12. The Urban Art Ensemble: “Ho’opomopono” (CFG Multimedia 16-minute single)
  13. Various Artists: Purple Haze from East, Volume 1 (VW Sorcerer Productions)*
  14. Karol G: Manana Sera Bonito (Universal Music Latino)
  15. Tyler Keith & The Apostles: Hell to Pay (Black & Wyatt)
  16. Staples Jr. Singers: Tell Heaven(EP) (Luaka Bop) Note: the vinyl gets you more great minutes of testifying.
  17. Tomas Fujiwara’s Triple Double: March On (self-released EP—coming in March)
  18. Bob Dylan: Time Out of Mind Stripped Naked (Columbia)
  19. Mat Muntz: Phantom Islands (Orenda)
  20. Iris DeMent: Workin’ On a World (FlariElla)
  21. Various Artists: Turkish-Syrian Earthquake Relief (Canary Records)
  22. James Brandon Lewis: Eye of I (Anti-)
  23. Ice Spice: Like…? (10K Projects / Capitol Records EP)
  24. Yonic South: Devo Challenge Cup (Wild Honey)
  25. The Art Ensemble of Chicago: From Paris to Paris (Rogue Art)
  26. Tri-County Liquidators: “Flies” / “Weep Then Whisper” / “Bitter” (self-released)@

*Technically, these are 2022 releases, but they didn’t show up until November, so I’m letting them under the fence.

@The Tri-County Liquidators are a blossoming young band from Columbia, Missouri, though I assume its members are drawn from beyond Boone County. I’ve taken their three 2022 singles and turned them into a 2023 extended play single. Yes, I’m biased because I’m a Columbian; yes, I’m biased because I taught one of them (bassist, songwriter and vocalist Marielle Carlos), and have known her and one of the guitarists (Spenser Rook, who entered Hickman High School with a blonde Rob Tyner White Panther ‘fro and can play inventively in any style—he also writes and sings) for over a decade; BUT they have a flexible, dynamic sound that’s both delicate and intense, and a reliable local music scene source informs me that these recordings do not capture the intensity they transmit live. I don’t get out to shows much, and they play at a great punk venue at which I’d feel like Tucker Carlson at a Juneteenth picnic, but I hope to see them soon. They are legitimately talented and my crusty listening veteran hypothesis is their potential has barely been brushed. Check ‘em out on Bandcamp.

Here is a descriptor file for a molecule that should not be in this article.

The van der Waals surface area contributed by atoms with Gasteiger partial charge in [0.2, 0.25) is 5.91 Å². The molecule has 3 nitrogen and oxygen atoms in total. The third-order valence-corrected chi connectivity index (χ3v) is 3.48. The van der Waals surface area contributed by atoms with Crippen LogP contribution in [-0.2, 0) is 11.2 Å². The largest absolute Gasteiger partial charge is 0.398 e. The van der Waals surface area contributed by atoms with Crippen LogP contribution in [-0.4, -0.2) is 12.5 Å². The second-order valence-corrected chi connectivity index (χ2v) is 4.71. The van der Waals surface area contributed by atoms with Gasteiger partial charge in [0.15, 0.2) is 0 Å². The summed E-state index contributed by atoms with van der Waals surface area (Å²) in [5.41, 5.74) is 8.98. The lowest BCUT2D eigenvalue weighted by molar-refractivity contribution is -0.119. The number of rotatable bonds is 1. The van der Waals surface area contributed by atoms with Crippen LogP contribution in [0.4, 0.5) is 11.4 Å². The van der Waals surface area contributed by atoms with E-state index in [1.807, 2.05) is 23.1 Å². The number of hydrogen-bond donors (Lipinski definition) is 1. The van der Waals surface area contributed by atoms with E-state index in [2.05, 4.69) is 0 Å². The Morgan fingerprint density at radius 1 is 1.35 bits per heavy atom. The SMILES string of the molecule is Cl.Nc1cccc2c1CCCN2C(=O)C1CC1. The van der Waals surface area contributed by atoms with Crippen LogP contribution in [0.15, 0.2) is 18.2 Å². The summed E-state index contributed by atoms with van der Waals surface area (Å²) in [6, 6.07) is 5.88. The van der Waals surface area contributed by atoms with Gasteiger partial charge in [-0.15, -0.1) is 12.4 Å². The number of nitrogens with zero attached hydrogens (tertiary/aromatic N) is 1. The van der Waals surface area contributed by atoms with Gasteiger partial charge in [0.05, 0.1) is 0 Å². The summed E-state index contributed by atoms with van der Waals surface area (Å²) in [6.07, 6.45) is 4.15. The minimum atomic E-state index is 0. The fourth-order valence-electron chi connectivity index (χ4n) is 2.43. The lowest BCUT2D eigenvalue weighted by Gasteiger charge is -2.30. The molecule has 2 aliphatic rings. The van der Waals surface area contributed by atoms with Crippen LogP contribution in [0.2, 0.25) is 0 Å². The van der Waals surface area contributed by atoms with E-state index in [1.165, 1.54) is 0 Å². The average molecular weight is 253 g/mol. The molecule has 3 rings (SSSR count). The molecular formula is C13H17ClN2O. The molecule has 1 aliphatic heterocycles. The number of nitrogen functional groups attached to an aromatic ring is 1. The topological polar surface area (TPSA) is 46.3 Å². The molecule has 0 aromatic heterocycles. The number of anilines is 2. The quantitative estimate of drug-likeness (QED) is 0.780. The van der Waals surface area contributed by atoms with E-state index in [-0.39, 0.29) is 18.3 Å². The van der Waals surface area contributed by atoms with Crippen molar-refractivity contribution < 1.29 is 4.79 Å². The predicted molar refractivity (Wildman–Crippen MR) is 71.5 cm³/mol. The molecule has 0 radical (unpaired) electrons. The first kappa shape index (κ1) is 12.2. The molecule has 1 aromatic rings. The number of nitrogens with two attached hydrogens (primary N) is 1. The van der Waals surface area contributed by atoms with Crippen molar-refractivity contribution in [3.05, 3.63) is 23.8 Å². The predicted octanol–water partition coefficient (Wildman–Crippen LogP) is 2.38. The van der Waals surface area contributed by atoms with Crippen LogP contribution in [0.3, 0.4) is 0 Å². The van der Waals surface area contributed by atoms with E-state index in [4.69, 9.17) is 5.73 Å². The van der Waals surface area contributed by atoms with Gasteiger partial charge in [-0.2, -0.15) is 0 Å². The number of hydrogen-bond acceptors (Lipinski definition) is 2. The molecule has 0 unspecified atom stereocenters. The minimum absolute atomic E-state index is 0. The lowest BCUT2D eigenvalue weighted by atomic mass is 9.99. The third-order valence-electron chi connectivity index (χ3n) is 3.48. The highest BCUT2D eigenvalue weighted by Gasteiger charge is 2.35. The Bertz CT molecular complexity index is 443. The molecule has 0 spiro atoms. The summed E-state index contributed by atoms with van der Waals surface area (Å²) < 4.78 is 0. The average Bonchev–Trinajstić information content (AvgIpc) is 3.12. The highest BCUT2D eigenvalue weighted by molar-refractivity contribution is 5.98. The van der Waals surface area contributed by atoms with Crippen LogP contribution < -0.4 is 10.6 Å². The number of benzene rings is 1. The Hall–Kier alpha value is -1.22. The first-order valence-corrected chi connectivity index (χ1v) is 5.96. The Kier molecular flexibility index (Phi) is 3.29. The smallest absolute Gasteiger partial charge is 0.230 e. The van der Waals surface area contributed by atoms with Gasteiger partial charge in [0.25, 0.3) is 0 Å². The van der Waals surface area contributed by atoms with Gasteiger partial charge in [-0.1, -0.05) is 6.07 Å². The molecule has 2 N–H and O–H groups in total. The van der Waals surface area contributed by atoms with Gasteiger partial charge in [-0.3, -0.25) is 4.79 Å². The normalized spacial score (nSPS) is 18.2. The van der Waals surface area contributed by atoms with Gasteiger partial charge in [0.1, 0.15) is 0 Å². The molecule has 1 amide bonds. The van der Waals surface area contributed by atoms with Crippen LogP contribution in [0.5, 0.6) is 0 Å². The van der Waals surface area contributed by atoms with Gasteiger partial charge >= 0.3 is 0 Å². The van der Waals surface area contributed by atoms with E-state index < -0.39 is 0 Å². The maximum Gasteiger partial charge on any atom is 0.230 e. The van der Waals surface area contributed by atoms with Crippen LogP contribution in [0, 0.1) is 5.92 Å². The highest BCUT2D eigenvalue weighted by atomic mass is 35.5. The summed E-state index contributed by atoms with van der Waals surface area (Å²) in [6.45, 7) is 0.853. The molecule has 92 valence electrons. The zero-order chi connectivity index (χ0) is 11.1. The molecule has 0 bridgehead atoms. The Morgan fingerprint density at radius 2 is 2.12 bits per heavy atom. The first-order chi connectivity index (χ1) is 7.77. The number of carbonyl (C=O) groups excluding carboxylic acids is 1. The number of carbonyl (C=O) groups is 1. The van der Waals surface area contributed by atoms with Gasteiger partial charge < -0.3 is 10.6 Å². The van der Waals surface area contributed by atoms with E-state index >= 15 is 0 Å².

Gooba Gooba Gooba Gooba, Goodbye: So Long to Huey Piano Smith, last of the New Orleans Professors, and (at long last) a 2023 Top 10.

The great New Orleans piano “professor” Huey Piano Smith–one the last living architects of rock and roll–passed on February 13. Between that date and his first recorded music in 1952 is almost the same span as the distance between the end of the Civil War and the beginning of World War II. Smith had not played in public for quite a long time, and his catalog is not too deep, but the best of what he did wax is timeless, spirit-liberating, deliriously anarchic rock and roll. Whenever Nicole and I have thrown house parties, regardless of the nature and tastes of the guests, we’ve always included his classic with the Clowns, “Don’t You Just Know It” (anyone who attended one particular party we threw will remember me swinging between two rooms by the door jamb yelling the P-Funk-prophesying “Gooba gooba gooba” refrain), and few documentaries have begun so sublimely as Les Blank’s Always for Pleasure: ships arriving at New Orleans docks to the sound of “Sea Cruise.” I watch that film every Mardi Gras (often forcing it on whatever class I’m teaching, along with King Cake), and the coming celebration will be no exception. I urge you, if you are not familiar with Smith’s music with the Clowns, a group that included at various times some great musicians you probably know, to stream the above album then hit Discogs (your best bet).